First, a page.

A new consuming philosophy: Reuse, remake, refrain
Advocates of collective consumerism oppose waste and want you to share your goods or just buy less. On the retailers’ end, they are getting creative.
By Tiffany Hsu
Each year, Andy Ruben bought his daughter new shinguards for soccer, stashing the old gear and waiting for the replacements to labor through the delivery system to his door.
But as he watched local girls outgrow their own sports equipment, Ruben realized that the items he wanted were gathering dust in garages and closets around his neighborhood.
“Our whole retail model over the last 50 years has focused on keeping the industrial machine churning out items,” said Ruben, who until 2007 had an up-close view as the head of sustainability at Wal-Mart Stores Inc., the king of mass-produced goods. “But if my friend already has shinguards that he’s not using, I don’t need to buy them for myself.”
So Ruben and environmentalist Adam Werbach dreamed up Yerdle, a website they launched during last year’s Black Friday shopping swarm.
Members use the platform to offer underutilized goods — clothing, electronics, even pianos — to friends and acquaintances free of charge. Ruben said the setup, which now has 18,000 participants, is less anonymous thanCraigslist and more eco-minded than Facebook.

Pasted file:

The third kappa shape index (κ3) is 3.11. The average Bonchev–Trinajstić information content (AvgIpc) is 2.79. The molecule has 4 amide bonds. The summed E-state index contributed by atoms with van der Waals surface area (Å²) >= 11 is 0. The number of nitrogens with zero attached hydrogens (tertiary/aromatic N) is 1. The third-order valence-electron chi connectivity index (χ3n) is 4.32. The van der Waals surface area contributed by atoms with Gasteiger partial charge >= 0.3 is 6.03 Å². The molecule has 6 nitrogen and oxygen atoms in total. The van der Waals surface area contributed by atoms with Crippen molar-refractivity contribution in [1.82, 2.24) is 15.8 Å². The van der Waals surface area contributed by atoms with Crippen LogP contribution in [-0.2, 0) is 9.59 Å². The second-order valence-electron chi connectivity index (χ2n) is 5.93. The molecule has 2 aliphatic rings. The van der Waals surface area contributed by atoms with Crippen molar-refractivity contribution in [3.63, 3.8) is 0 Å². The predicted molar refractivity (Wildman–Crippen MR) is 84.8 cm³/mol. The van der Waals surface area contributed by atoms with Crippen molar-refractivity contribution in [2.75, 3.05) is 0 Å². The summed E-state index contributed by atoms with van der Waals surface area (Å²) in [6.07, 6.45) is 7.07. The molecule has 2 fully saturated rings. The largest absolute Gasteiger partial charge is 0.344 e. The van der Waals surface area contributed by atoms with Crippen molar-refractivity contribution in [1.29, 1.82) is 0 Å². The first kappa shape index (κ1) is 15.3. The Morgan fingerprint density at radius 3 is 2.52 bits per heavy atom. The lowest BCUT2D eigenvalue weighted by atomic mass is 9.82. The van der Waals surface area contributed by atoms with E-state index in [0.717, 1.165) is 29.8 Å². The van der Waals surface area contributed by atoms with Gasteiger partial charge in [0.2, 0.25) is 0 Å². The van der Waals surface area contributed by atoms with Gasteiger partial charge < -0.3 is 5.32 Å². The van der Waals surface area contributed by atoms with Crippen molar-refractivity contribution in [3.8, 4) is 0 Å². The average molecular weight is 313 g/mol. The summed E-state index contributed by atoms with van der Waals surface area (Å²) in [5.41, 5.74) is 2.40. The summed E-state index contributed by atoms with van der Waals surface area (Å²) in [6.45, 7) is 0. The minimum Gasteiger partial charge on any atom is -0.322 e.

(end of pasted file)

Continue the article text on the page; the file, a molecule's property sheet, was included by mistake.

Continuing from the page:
The young San Francisco company is one of the newest manifestations of what’s known as collective consumerism, or the circular or sharing economy.
Instead of trying to shrink a product’s environmental footprint from the production side by making it with less material, advocates — especially clothing and shoe companies — are trying to extend its usefulness on the consumer end…
…But even with discounts and other incentives, 64% of Americans don’t want to drive more than five miles to drop off their old clothing or shoes, according to USAgain, which recycles textiles. Many prefer the convenience of a nearby trash can.
So some companies are trying to add extra value to worn-out fabrics and unwanted scraps by using them to create products that improve on the original, a concept known as upcycling…
…But many companies are using an incomplete definition of upcycling, said William McDonough, a designer, architect and coauthor of the books “Cradle to Cradle” and “The Upcycle.”
Often, he said, new products made from used clothing actually cause more toxic substances to be dumped into the environment. Even though there’s less raw fabric being produced, dyes used to freshen worn scraps can seep into water supplies. Patching a torn garment for resale often involves metal zippers or buttons that can’t be recycled down the line.
A shirt made from pieces of unidentifiable material shipped in from multiple locations isn’t necessarily more sustainable than a similar garment constructed from locally sourced organic cotton that could someday be broken down into high-end rag paper, he said.
“What happens to these molecules when we’re done with them?” McDonough said. “How do we design a textile that, once we tire of it, can power our technology or go back to biology and be put back to human use without poisoning our biosphere?”
Read the full article here.